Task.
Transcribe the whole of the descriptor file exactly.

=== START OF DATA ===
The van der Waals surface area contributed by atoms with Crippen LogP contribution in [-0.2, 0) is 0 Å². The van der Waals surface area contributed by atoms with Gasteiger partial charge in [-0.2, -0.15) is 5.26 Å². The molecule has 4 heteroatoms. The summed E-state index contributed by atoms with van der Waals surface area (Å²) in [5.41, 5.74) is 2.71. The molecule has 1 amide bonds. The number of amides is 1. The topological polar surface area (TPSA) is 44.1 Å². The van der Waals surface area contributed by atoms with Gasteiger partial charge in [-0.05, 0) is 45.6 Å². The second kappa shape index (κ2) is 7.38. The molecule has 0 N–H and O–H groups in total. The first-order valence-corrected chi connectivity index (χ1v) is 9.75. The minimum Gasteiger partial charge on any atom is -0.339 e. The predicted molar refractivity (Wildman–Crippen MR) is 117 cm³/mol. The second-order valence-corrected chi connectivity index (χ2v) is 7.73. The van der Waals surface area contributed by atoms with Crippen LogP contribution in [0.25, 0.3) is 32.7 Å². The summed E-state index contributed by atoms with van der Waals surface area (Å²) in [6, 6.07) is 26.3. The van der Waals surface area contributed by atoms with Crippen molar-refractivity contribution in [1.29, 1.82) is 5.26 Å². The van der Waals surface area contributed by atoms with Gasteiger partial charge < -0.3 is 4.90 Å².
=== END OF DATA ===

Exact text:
The van der Waals surface area contributed by atoms with Crippen LogP contribution in [-0.2, 0) is 0 Å². The van der Waals surface area contributed by atoms with Gasteiger partial charge in [-0.2, -0.15) is 5.26 Å². The molecule has 4 heteroatoms. The summed E-state index contributed by atoms with van der Waals surface area (Å²) in [5.41, 5.74) is 2.71. The molecule has 1 amide bonds. The number of amides is 1. The topological polar surface area (TPSA) is 44.1 Å². The van der Waals surface area contributed by atoms with Gasteiger partial charge in [-0.05, 0) is 45.6 Å². The second kappa shape index (κ2) is 7.38. The molecule has 0 N–H and O–H groups in total. The first-order valence-corrected chi connectivity index (χ1v) is 9.75. The minimum Gasteiger partial charge on any atom is -0.339 e. The predicted molar refractivity (Wildman–Crippen MR) is 117 cm³/mol. The second-order valence-corrected chi connectivity index (χ2v) is 7.73. The van der Waals surface area contributed by atoms with Crippen LogP contribution in [0.25, 0.3) is 32.7 Å². The summed E-state index contributed by atoms with van der Waals surface area (Å²) in [6, 6.07) is 26.3. The van der Waals surface area contributed by atoms with Crippen molar-refractivity contribution in [1.29, 1.82) is 5.26 Å². The van der Waals surface area contributed by atoms with Gasteiger partial charge < -0.3 is 4.90 Å².